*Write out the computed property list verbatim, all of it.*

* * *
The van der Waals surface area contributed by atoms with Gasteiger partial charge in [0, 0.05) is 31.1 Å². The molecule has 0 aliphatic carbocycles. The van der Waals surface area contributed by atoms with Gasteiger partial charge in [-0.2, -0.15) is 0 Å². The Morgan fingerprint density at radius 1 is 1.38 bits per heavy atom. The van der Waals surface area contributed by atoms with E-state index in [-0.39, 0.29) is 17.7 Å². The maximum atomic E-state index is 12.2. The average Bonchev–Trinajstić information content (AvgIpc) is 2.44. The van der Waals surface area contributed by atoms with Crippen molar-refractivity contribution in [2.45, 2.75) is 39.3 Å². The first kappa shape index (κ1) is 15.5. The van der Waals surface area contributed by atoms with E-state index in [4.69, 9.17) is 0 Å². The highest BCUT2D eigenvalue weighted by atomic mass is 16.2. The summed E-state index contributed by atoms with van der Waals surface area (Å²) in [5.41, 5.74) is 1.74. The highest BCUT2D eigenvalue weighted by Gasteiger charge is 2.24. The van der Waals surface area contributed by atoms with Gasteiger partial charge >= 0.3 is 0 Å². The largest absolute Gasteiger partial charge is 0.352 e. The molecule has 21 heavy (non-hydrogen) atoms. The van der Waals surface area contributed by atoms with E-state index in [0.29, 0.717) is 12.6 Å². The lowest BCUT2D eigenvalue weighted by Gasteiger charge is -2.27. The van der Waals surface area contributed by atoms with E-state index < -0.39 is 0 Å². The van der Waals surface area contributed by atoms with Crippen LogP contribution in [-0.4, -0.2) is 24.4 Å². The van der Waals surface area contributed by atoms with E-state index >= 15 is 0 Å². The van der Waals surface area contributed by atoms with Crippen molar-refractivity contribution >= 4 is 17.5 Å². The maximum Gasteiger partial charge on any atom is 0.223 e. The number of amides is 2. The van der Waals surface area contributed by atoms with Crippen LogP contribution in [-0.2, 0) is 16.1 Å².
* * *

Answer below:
The van der Waals surface area contributed by atoms with Gasteiger partial charge in [0, 0.05) is 31.1 Å². The molecule has 0 aliphatic carbocycles. The van der Waals surface area contributed by atoms with Gasteiger partial charge in [-0.2, -0.15) is 0 Å². The Morgan fingerprint density at radius 1 is 1.38 bits per heavy atom. The van der Waals surface area contributed by atoms with E-state index in [-0.39, 0.29) is 17.7 Å². The maximum atomic E-state index is 12.2. The average Bonchev–Trinajstić information content (AvgIpc) is 2.44. The van der Waals surface area contributed by atoms with Crippen molar-refractivity contribution in [2.45, 2.75) is 39.3 Å². The first kappa shape index (κ1) is 15.5. The van der Waals surface area contributed by atoms with E-state index in [4.69, 9.17) is 0 Å². The highest BCUT2D eigenvalue weighted by atomic mass is 16.2. The summed E-state index contributed by atoms with van der Waals surface area (Å²) in [5.41, 5.74) is 1.74. The highest BCUT2D eigenvalue weighted by Gasteiger charge is 2.24. The van der Waals surface area contributed by atoms with Gasteiger partial charge >= 0.3 is 0 Å². The largest absolute Gasteiger partial charge is 0.352 e. The molecule has 21 heavy (non-hydrogen) atoms. The van der Waals surface area contributed by atoms with E-state index in [0.29, 0.717) is 12.6 Å². The lowest BCUT2D eigenvalue weighted by Gasteiger charge is -2.27. The van der Waals surface area contributed by atoms with E-state index < -0.39 is 0 Å². The van der Waals surface area contributed by atoms with Crippen LogP contribution in [-0.4, -0.2) is 24.4 Å². The van der Waals surface area contributed by atoms with E-state index >= 15 is 0 Å². The van der Waals surface area contributed by atoms with Crippen molar-refractivity contribution >= 4 is 17.5 Å². The maximum Gasteiger partial charge on any atom is 0.223 e. The number of amides is 2. The van der Waals surface area contributed by atoms with Crippen LogP contribution in [-0.2, 0) is 16.1 Å².